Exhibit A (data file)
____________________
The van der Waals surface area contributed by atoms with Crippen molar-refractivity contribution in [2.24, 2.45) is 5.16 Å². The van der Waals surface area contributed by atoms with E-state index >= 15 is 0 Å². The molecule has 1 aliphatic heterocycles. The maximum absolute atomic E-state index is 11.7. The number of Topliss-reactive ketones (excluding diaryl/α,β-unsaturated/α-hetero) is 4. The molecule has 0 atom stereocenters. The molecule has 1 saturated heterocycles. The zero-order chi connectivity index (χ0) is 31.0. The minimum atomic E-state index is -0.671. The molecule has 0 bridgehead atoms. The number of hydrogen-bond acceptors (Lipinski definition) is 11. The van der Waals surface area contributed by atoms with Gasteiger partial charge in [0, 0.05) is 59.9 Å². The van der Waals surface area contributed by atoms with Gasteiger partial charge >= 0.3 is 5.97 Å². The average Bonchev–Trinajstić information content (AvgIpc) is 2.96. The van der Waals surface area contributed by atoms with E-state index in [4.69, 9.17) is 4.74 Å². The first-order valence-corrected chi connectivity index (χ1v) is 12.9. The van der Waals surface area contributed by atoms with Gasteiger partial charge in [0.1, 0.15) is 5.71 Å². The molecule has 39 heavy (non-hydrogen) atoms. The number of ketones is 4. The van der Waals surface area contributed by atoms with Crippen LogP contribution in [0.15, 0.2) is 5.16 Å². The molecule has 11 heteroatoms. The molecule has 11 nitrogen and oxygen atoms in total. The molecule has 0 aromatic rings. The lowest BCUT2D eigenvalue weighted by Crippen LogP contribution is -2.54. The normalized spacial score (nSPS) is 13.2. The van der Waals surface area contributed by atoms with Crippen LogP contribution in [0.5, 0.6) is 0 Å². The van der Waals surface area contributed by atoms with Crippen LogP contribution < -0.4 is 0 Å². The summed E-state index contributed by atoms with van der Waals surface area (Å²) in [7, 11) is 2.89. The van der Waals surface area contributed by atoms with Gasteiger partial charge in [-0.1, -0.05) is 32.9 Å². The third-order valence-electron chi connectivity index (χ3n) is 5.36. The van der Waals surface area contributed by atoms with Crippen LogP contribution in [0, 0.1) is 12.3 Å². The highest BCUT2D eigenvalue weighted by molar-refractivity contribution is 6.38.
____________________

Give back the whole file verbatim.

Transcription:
The van der Waals surface area contributed by atoms with Crippen molar-refractivity contribution in [2.24, 2.45) is 5.16 Å². The van der Waals surface area contributed by atoms with E-state index >= 15 is 0 Å². The molecule has 1 aliphatic heterocycles. The maximum absolute atomic E-state index is 11.7. The number of Topliss-reactive ketones (excluding diaryl/α,β-unsaturated/α-hetero) is 4. The molecule has 0 atom stereocenters. The molecule has 1 saturated heterocycles. The zero-order chi connectivity index (χ0) is 31.0. The minimum atomic E-state index is -0.671. The molecule has 0 bridgehead atoms. The number of hydrogen-bond acceptors (Lipinski definition) is 11. The van der Waals surface area contributed by atoms with Gasteiger partial charge in [0, 0.05) is 59.9 Å². The van der Waals surface area contributed by atoms with Gasteiger partial charge >= 0.3 is 5.97 Å². The average Bonchev–Trinajstić information content (AvgIpc) is 2.96. The van der Waals surface area contributed by atoms with E-state index in [4.69, 9.17) is 4.74 Å². The first-order valence-corrected chi connectivity index (χ1v) is 12.9. The van der Waals surface area contributed by atoms with Gasteiger partial charge in [0.1, 0.15) is 5.71 Å². The molecule has 39 heavy (non-hydrogen) atoms. The number of ketones is 4. The van der Waals surface area contributed by atoms with Crippen LogP contribution in [0.15, 0.2) is 5.16 Å². The molecule has 11 heteroatoms. The molecule has 11 nitrogen and oxygen atoms in total. The molecule has 0 aromatic rings. The lowest BCUT2D eigenvalue weighted by Crippen LogP contribution is -2.54. The normalized spacial score (nSPS) is 13.2. The van der Waals surface area contributed by atoms with Crippen LogP contribution in [0.5, 0.6) is 0 Å². The van der Waals surface area contributed by atoms with Crippen LogP contribution < -0.4 is 0 Å². The summed E-state index contributed by atoms with van der Waals surface area (Å²) in [7, 11) is 2.89. The van der Waals surface area contributed by atoms with Gasteiger partial charge in [-0.1, -0.05) is 32.9 Å². The third-order valence-electron chi connectivity index (χ3n) is 5.36. The van der Waals surface area contributed by atoms with Crippen LogP contribution in [0, 0.1) is 12.3 Å². The highest BCUT2D eigenvalue weighted by molar-refractivity contribution is 6.38.